Alan Cumming, as frustrated artist and former AIDS activist Sam Cooper, frequently confers with the dead: the idea of the queer community he once depended on and who he thinks has been replaced by apathetic millennials, the dreams of what that community might have looked like today and his old friend William (David Drake), who died of AIDS in the '90s. Sam hovers over a timeline on his computer, his progress on a video installation moving at a glacial pace. A third of the film is directly about Sam's relationship to one specific art project, a period tone poem shot in shabby DV, and it's in these interactions between life and death — ACT UP posters and pins mirroring clean digital and old DV -- that Vincent Gagliostro's film After Louie is at its strongest.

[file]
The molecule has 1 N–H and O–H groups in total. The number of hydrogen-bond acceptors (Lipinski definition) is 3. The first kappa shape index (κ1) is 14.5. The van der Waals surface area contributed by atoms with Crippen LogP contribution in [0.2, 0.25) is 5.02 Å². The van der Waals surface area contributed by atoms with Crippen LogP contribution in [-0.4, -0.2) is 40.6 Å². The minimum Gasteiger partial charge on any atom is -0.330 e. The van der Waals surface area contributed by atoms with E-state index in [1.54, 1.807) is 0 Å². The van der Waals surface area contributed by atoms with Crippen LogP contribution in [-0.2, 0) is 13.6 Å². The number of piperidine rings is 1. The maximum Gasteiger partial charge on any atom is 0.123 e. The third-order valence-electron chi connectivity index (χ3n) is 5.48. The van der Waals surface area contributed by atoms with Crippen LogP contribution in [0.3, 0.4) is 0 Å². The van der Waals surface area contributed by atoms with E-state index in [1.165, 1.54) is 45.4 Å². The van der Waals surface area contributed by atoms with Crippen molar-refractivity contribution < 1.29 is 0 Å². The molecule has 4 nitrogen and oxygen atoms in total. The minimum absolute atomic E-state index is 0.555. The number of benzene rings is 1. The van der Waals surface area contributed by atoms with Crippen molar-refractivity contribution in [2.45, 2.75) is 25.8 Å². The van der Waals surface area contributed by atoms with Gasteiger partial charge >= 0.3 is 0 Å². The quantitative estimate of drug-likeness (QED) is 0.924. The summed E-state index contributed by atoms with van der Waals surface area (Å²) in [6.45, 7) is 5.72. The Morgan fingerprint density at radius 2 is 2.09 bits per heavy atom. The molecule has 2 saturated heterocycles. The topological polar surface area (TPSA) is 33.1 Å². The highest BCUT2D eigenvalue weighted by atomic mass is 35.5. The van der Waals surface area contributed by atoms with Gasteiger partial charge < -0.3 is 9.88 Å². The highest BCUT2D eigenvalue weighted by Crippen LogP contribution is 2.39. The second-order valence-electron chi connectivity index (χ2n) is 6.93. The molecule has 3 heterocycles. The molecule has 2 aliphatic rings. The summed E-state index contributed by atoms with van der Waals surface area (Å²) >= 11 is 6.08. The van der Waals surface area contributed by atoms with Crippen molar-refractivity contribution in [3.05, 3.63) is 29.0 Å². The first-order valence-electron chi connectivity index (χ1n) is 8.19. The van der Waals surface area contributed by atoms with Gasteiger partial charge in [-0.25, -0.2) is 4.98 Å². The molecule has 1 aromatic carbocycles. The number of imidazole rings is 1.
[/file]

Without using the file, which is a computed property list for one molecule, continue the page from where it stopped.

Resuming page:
Though the film posits trauma, of the queer sort, as something to constantly work through and reconcile with, writer/director Gagliostro presents Sam's reconciliation with trauma, outside the immediate context of the video installation, as unexpectedly tedious. Sam's no angel, sanctimonious and oblivious, and the broad stories outside the commanding performances of Cumming and Drake -- a younger lover and older boyfriend; friends dying; friends getting married -- yield paltry returns. Its subject matter is interesting, and it's right to remind viewers of the need for different generations of queer people to communicate, but After Louie is burdened by narrative and dialogue cliches that undermine its emotional appeal. And how often is it that a fake movie within a movie is better than the movie that it's in?